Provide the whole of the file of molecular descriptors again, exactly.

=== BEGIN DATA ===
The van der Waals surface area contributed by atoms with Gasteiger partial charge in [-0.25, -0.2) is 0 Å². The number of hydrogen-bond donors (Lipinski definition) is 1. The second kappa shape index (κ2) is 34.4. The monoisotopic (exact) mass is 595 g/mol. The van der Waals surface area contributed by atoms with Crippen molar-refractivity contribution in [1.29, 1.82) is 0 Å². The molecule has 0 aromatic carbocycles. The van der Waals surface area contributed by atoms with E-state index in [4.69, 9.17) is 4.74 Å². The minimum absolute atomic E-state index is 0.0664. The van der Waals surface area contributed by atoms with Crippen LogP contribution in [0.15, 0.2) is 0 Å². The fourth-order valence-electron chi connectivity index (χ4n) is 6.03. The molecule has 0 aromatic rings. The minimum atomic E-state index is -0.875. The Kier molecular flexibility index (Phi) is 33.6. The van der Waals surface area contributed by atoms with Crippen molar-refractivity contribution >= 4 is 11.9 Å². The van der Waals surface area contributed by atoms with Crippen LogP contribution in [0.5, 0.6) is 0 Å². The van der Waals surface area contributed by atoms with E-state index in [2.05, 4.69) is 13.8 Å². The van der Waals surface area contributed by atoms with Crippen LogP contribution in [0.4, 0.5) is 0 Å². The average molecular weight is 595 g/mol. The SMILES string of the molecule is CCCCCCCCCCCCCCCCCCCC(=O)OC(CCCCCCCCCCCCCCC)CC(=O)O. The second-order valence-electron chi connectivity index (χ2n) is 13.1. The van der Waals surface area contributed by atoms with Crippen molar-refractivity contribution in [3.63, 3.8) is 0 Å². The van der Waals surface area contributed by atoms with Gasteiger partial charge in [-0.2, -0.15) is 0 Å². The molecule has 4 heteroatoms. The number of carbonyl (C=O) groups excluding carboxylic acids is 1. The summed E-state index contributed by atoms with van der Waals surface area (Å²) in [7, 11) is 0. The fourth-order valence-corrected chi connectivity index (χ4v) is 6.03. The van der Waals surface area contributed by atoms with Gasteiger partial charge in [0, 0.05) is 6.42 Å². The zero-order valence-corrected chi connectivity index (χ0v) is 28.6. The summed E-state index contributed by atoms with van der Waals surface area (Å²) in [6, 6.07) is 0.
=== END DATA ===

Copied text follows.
The van der Waals surface area contributed by atoms with Gasteiger partial charge in [-0.25, -0.2) is 0 Å². The number of hydrogen-bond donors (Lipinski definition) is 1. The second kappa shape index (κ2) is 34.4. The monoisotopic (exact) mass is 595 g/mol. The van der Waals surface area contributed by atoms with Crippen molar-refractivity contribution in [1.29, 1.82) is 0 Å². The molecule has 0 aromatic carbocycles. The van der Waals surface area contributed by atoms with E-state index in [4.69, 9.17) is 4.74 Å². The minimum absolute atomic E-state index is 0.0664. The van der Waals surface area contributed by atoms with Crippen LogP contribution in [0.15, 0.2) is 0 Å². The fourth-order valence-electron chi connectivity index (χ4n) is 6.03. The molecule has 0 aromatic rings. The minimum atomic E-state index is -0.875. The Kier molecular flexibility index (Phi) is 33.6. The van der Waals surface area contributed by atoms with Crippen molar-refractivity contribution >= 4 is 11.9 Å². The van der Waals surface area contributed by atoms with Crippen LogP contribution in [0.5, 0.6) is 0 Å². The van der Waals surface area contributed by atoms with E-state index in [2.05, 4.69) is 13.8 Å². The van der Waals surface area contributed by atoms with Crippen LogP contribution in [0.4, 0.5) is 0 Å². The average molecular weight is 595 g/mol. The SMILES string of the molecule is CCCCCCCCCCCCCCCCCCCC(=O)OC(CCCCCCCCCCCCCCC)CC(=O)O. The second-order valence-electron chi connectivity index (χ2n) is 13.1. The van der Waals surface area contributed by atoms with Crippen molar-refractivity contribution in [3.63, 3.8) is 0 Å². The van der Waals surface area contributed by atoms with Gasteiger partial charge in [-0.2, -0.15) is 0 Å². The molecule has 4 heteroatoms. The number of carbonyl (C=O) groups excluding carboxylic acids is 1. The summed E-state index contributed by atoms with van der Waals surface area (Å²) in [7, 11) is 0. The fourth-order valence-corrected chi connectivity index (χ4v) is 6.03. The van der Waals surface area contributed by atoms with Gasteiger partial charge in [0, 0.05) is 6.42 Å². The zero-order valence-corrected chi connectivity index (χ0v) is 28.6. The summed E-state index contributed by atoms with van der Waals surface area (Å²) in [6, 6.07) is 0.